GitlLab, as part of its effort to extend the reach of its DevOps platform into the realm of security, has acquired Gemnasium, a provider of tools to mitigate vulnerabilities in open source code.
The goal is to incorporate the IT security tools Gemnasium has developed within a single software development lifecycle (SDLC) platform, said GitLab CEO Sid Sijbrandij.
Because both companies relied on the Ruby on Rails programming language to write their respective applications, integration of the Gemnasium software into the core GitLab platform will be easier, he said.
Sijbrandij noted a growing number of organizations are looking to extend the reach and scope of their DevOps processes to include security, also known as DevSecOps. The pitfall they face will be trying to integrate disparate DevOps and security management tools. GitLab is moving to integrate both classes of tools within a single SDLC environment that will make it easier for organizations to make the transition to DevSecOps.
GitLab, Sijbrandij said, already had been moving down that path prior to the acquisition of Gemnasium. Previous releases of the company’s platform have included support for static application security testing (SAST), dynamic application security yesting (DAST) and container scanning. The separate software that Gemnasium developed will no longer be supported after May 15.
Longer term, Sijbrandij said GitLab is moving toward being able to host its software on top of the open source Kubernetes container orchestration platform. That approach will make it easier to automate deployment of its software on multiple public clouds and on-premises IT environments using a zero-touch provisioning framework.
Ultimately, embracing DevSecOps should result in more secure applications. But just as importantly, IT organizations need to be able to adroitly remediate software vulnerabilities whenever required. There’s a direct correlation between how long malware goes undiscovered and the amount of potential damage caused. It’s not uncommon these days for malware to go undetected for months; as such, eliminating as many of the vulnerabilities that cybercriminals routinely exploit must be a much higher priority for developers.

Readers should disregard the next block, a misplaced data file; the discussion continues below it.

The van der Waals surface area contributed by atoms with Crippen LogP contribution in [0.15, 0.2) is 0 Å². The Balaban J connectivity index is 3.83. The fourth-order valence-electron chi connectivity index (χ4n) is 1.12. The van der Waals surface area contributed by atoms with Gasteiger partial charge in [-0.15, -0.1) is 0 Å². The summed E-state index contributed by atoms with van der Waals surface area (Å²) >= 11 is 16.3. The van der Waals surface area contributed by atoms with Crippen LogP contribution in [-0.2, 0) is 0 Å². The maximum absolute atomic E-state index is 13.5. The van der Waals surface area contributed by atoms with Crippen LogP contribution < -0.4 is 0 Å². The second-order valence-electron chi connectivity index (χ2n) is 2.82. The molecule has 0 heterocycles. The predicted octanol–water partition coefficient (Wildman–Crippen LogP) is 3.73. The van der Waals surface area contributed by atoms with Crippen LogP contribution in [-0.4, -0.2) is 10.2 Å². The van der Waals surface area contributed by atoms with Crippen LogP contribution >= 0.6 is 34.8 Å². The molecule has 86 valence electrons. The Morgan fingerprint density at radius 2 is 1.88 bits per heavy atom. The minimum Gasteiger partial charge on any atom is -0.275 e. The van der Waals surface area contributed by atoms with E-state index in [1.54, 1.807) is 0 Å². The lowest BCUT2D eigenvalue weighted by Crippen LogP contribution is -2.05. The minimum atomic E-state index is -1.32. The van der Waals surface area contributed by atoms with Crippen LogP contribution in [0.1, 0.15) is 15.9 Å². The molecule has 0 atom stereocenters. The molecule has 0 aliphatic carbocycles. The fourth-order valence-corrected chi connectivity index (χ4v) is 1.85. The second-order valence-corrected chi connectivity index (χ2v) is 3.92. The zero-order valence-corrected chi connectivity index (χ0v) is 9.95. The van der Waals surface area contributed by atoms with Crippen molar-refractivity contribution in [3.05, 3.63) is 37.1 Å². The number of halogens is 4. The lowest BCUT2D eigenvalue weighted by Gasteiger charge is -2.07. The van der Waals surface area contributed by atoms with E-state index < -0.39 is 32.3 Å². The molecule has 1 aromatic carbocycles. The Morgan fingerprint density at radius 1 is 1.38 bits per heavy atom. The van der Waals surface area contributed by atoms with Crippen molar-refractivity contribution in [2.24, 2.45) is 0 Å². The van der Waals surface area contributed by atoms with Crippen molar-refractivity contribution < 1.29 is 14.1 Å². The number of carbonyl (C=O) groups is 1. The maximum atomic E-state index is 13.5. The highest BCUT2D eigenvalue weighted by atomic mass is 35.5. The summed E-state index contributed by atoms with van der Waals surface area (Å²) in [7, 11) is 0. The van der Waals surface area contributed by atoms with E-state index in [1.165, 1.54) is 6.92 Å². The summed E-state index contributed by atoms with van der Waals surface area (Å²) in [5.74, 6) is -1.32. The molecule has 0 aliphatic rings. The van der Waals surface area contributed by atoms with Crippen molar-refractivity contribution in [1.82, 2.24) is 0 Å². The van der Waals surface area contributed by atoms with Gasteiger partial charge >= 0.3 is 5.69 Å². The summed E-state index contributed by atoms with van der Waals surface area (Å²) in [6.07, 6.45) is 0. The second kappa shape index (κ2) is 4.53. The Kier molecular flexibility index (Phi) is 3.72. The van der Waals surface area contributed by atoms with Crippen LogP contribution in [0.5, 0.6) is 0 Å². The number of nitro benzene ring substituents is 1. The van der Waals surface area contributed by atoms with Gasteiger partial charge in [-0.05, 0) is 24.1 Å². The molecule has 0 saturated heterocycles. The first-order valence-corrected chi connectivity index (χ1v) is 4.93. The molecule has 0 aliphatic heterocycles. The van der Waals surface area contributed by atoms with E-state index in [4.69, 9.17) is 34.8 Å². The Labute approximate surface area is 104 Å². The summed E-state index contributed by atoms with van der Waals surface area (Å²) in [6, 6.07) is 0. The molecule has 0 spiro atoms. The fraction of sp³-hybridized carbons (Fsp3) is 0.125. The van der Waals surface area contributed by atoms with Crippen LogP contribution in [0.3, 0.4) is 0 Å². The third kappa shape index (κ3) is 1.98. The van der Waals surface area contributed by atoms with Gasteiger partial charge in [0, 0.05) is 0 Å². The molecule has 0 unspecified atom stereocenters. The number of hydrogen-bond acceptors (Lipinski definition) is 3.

Achieving that goal, however, is as much about process as it is tooling. Most developers are not security experts. Conversely, IT security experts typically know little about building applications. Developers are under more pressure than ever to roll out applications faster. But that pressure also often leads to them to short-shrift testing processes that otherwise would have uncovered a vulnerability. Organizations that embrace DevSecOps are trying to address security issues earlier in the process because fixing them once an application is in production is expensive. At the same time, however, no one wants to slow down the speed at which applications are being developed. That creates something of a chicken-and-egg dilemma for IT leaders trying to determine degree to which new tooling will foster changes to processes and culture, or whether they need to accomplish the latter before investing in new tooling.
There’s always been a natural tension between developers and IT security teams. The hope is that by making them all part of the same DevSecOps team, that tension is either eliminated or sharply reduced. That outcome stands a better chance of being achieved when everyone involved is employing a common framework.